The corner unit on the left has to be brought out from the wall by 60mm so that it lines up with the other unit on the adjacent run. At this point, 60mm is not enough for doors to open and handles will clash. Therefore, we recommend that the corner unit on the left be brought out another 70mm (130mm) in total, so that doors on both units can open and handles do not clash. If you have a handless design, then you could have a small corner post but our recommendation is to have a corner post of 70mm and a service void of 130mm now.

        February 23, 2017 at 1:31 pm
      • Bethlehem Darlington-roberts says:

        My corner unit is going next to an neff oven with a slide and hide door so what service gap do I need to leave? With the post that comes with the corner unit be sufficient ( that is the one that attaches at 90 degrees to the cupboard door isn’t it?)

        February 23, 2017 at 1:45 pm
      • Diy Kitchens says:

        Hi, please give our technical sales team a call on 01977 608 418 who will be able to give you some more advice on this.

        February 23, 2017 at 1:57 pm
  • John Hanton says:

    Seen what appear to be pillars or small cupboards that span from the top of the wall units down to the worktop, Smallest I can find listed are 500mm but they don’t look that big in some of your built kitchens. Am I missing something? Ideally I would need some 150mm wide to not take up too much space.

    October 25, 2016 at 9:13 pm
  • Tony Twyman says:

    Having asked a similar question and just waiting on a reply, I think this would apply in my case. But then you changed from an integrated washing machine to a dishwasher!
    My question is that because the w/m door does not open like e.g. a fridge door. How is the 600 appliance door hinged. Will it hinge off the corner post which will need bulking up to accept the hinge? Will the appliance door also be drilled for hinges like a ‘normal’ door? Do I need to order the hinges as a seperate item, and what will the door close onto?

    October 21, 2016 at 3:41 pm
    • Diy Kitchens says:

      Hi, the washer will come with hinges, the door will need drilling to suit on-site by your kitchen fitter.

      October 24, 2016 at 12:20 pm
  • Carl says:

    Hello, I’m doing a similar thing to this question, except my washing machine will be integrated (door-on-appliance). Looking at your diagram (a picture’s worth a thousand words!) will I just need the corner post and attach it to the corner unit, then locate the washing machine’s door to sit flush with the edge of the corner post?

    Thanks in anticipation for your answer!

    November 10, 2015 at 11:27 am
    • Diy Kitchens says:

      You would need the corner post and an end panel either side of the washing machine so that the appliance door will go over each end panel slightly, so that it blends in with the other units in the kitchen run and there are no visible gaps either side of the appliance. I hope the quick sketch below shows what I mean.

      The green part is the appliance door that will attach to the washing machine.

      You could use some filler material rather than end panels, as long as they match the finish of the door as the end panels would not need to go right to the back, unless the appliance was the only thing in the kitchen run and was also at the end.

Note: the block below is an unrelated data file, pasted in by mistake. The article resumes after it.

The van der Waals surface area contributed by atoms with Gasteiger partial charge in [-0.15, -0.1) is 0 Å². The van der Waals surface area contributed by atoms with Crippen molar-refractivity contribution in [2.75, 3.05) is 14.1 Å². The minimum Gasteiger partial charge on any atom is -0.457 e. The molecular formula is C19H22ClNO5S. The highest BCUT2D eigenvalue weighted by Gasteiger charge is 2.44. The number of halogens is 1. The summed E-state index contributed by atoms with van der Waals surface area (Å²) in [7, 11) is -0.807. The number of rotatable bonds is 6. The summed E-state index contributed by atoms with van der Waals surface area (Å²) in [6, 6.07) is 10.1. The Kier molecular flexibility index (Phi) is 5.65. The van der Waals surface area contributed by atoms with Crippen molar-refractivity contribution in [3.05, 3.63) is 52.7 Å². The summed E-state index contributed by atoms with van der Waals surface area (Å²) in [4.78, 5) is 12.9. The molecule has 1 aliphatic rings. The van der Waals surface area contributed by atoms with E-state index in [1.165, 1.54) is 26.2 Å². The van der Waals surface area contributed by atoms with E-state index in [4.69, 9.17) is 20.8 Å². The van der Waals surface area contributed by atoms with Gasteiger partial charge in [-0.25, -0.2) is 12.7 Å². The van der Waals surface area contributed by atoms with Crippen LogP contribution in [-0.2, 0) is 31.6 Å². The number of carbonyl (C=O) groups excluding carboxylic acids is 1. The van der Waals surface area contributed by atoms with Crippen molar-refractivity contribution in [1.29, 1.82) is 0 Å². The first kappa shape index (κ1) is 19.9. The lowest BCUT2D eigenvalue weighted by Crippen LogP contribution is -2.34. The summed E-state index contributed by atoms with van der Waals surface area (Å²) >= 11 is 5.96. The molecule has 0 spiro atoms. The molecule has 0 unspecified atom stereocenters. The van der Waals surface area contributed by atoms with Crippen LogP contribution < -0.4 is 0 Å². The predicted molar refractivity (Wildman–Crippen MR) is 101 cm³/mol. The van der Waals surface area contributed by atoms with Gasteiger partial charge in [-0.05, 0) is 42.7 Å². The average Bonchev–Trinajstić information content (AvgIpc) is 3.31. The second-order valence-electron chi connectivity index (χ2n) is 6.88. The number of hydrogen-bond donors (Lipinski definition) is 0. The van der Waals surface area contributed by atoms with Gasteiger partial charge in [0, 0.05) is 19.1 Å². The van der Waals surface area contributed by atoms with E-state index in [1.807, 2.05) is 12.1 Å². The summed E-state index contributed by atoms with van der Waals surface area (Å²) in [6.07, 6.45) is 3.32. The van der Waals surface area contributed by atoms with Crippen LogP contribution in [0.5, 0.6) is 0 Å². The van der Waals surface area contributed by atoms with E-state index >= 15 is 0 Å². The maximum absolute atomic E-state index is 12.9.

Washing Machine

      November 10, 2015 at 1:02 pm
      • Carl says:

        Hello again,

        I’m afraid I’m more confused now! Wouldn’t end panels create gaps either side of the washing machine, rather than cover them? Looking at the dimensions of the appliance doors (597mm wide) and the width of the integrated appliances (596mm), am I correct in thinking that an integrated appliance with door occupies the same gap as a 600mm carcass with door?

        I realise that the original question is for a free-standing appliance with nothing to its right, so perhaps I should change my question to this:

        If the appliance was in a row of units (eg with standard carcasses either side of it) will the appliance with its door simply fit into a 600mm gap between standard carcasses either side? In the case of the left hand side of the integrated appliance being against a corner unit, would it simply need a piece of door material attached to the bottom of the corner post so that the continuous plinth has something to finish against? I’m planning for an Altino White kitchen.

        Thanks again!

        November 11, 2015 at 9:42 am
      • Diy Kitchens says:


        Sorry for any confusion.

        With regards to your new question, yes you are correct, an integrated dishwasher fits into the gap left by the 2 units either side. The door then goes on the dishwasher and if it was a slimline dishwasher (Used in this example), then it would look something like this image below from the outside (Some people do use end panels either side but you don’t have to).

        Integrated Dishwasher

        With regards to the corner post, integrated appliances are recessed at the bottom to allow plinth to run right up to the adjacent kitchen run. See the image on the page below. You would not need to extend the corner post downwards.

        I hope this helps.

        November 11, 2015 at 10:51 am
  • Chris Hollingsworth says:

    How do you fit a round plinth to a round base cupboard

    August 19, 2015 at 6:23 am
    • Diy Kitchens says:

      Hi, the curved plinth comes in the correct radius and plinth clips to attach it to the legs, are supplied.

      August 19, 2015 at 10:46 am
Leave A Comment

This site uses Akismet to reduce spam. Learn how your comment data is processed.